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Wednesday, November 25, 2015
Flight Attendants are Rest-less!
APFA Government Affairs would like to thank the members who have provided valuable input on the challenges endured when Flight Attendants are faced with inadequate rest.
Now we need your help. Please join in our efforts to finally achieve a comprehensive Flight Attendant fatigue policy including a Fatigue Risk Management Program.
Add your voice by signing the letter to FAA Administrator Michael Huerta at www.www.apfa.org/we-are-restless/.
Congress plans to write and pass a long-term Federal Aviation Administration reauthorization bill (“FAA bill”) in 2016. This is the law that allows the FAA to operate and generally sets the agency’s priorities and direction. The FAA bill provides the best opportunity for long-suffering Flight Attendants to address the debilitating fatigue experienced while to on the job. As Congress prepares the FAA bill, Flight Attendants and supporters are pushing lawmakers to add provisions that will finally give adequate rest to our workforce.
APFA’s Plan to Address Flight Attendant Fatigue
APFA has a clear plan with a history of achieving positive results. We’ve devised a strategy to establish an Aviation Rulemaking Committee (ARC) to examine Flight Attendant fatigue and write new regulations to address it. A science-based approach is the best path to success and one that proved successful for the pilots. The science is in and it is indisputable: rest-less Flight Attendants put themselves and their passengers in jeopardy.
Other Flight Attendant unions are pursuing a different strategy calling for 10 hours of rest, (defined as the time between arrival and departure) targeting improvement for our brothers and sisters at the regional carriers. APFA has set the bar higher in order to achieve meaningful benefit for our members. Flight Attendant fatigue regulations need to be comprehensive and benefit ALL Flight Attendants both mainline and regional.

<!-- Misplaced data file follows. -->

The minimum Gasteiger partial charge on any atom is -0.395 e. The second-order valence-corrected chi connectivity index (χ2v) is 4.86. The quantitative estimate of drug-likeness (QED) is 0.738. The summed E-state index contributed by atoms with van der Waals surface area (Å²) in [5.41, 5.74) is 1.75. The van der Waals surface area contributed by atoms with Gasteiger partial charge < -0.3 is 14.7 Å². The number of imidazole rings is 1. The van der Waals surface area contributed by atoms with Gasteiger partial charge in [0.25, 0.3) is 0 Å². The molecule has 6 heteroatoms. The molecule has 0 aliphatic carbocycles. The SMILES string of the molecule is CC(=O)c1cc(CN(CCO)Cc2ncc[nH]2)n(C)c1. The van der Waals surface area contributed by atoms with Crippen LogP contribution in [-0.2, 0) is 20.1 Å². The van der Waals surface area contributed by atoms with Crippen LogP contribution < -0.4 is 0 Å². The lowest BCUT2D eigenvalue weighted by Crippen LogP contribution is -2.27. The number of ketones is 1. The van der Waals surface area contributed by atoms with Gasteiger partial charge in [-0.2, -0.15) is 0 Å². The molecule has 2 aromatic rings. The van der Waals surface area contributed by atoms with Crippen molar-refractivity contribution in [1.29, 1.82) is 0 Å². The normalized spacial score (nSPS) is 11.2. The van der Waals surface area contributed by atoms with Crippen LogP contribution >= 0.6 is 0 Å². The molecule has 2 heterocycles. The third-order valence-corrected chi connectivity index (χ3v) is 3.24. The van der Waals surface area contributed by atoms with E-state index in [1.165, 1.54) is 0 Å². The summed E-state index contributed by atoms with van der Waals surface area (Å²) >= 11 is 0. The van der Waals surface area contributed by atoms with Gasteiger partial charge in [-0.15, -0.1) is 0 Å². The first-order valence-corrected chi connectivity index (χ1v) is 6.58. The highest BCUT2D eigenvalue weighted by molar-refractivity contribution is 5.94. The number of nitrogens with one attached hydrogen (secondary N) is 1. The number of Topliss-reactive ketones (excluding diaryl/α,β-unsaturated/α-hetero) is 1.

An ARC would be convened by the FAA and bring in all the various stakeholders as well as scientists and technical experts. While we understand that the FAA may initially have concerns about the creation of a new ARC, we believe focusing on an Administrative solution has a far greater chance of success than trying to overcome overwhelming opposition in the GOP controlled Congress. We would expect the ARC to include representatives of mainline and regional Flight Attendant unions, airlines, sleep experts, medical professionals, and others. The ARC would examine crew scheduling practices, contract language, the science of sleep and circadian rhythms including the Civil Aeronautic Medical Institute (CAMI) fatigue studies that many Flight Attendants have participated in over the years. Based on this research, the ARC would then recommend a new rule for Flight Attendant rest requirements. The rule would then undergo the standard federal rule making process before becoming an FAA regulation.
We know that the airline industry is pushing back on the issue of Flight Attendant fatigue, just as they did with the pilots. In 2009, Flight Attendants were reclassified by the Department of Labor as “essential to the operation of the aircraft” along with pilots and air traffic controllers. Pilots and air traffic controllers now have fatigue programs in place. It is our turn! And it is past time for Flight Attendants to have a comprehensive fatigue policy.
You can help by adding your name to APFA’s petition to FAA Administrator Michael Huerta at: www.www.apfa.org/we-are-restless/.
Clearly, 8 to 10 hours of rest is not enough to perform our jobs at a high level. Flight Attendants need a comprehensive federal policy that provides everyone with adequate rest. APFA’s strategy will achieve a science-based solution that addresses duty day and minimum layover as well as off schedule operations. This approach follows the pilots’ successful model. As we consider longer duty days and block times, Flight Attendants need to be provided safe and healthy rest that is based on data and science, just like the Pilots.
APFA National Government Affairs Chair
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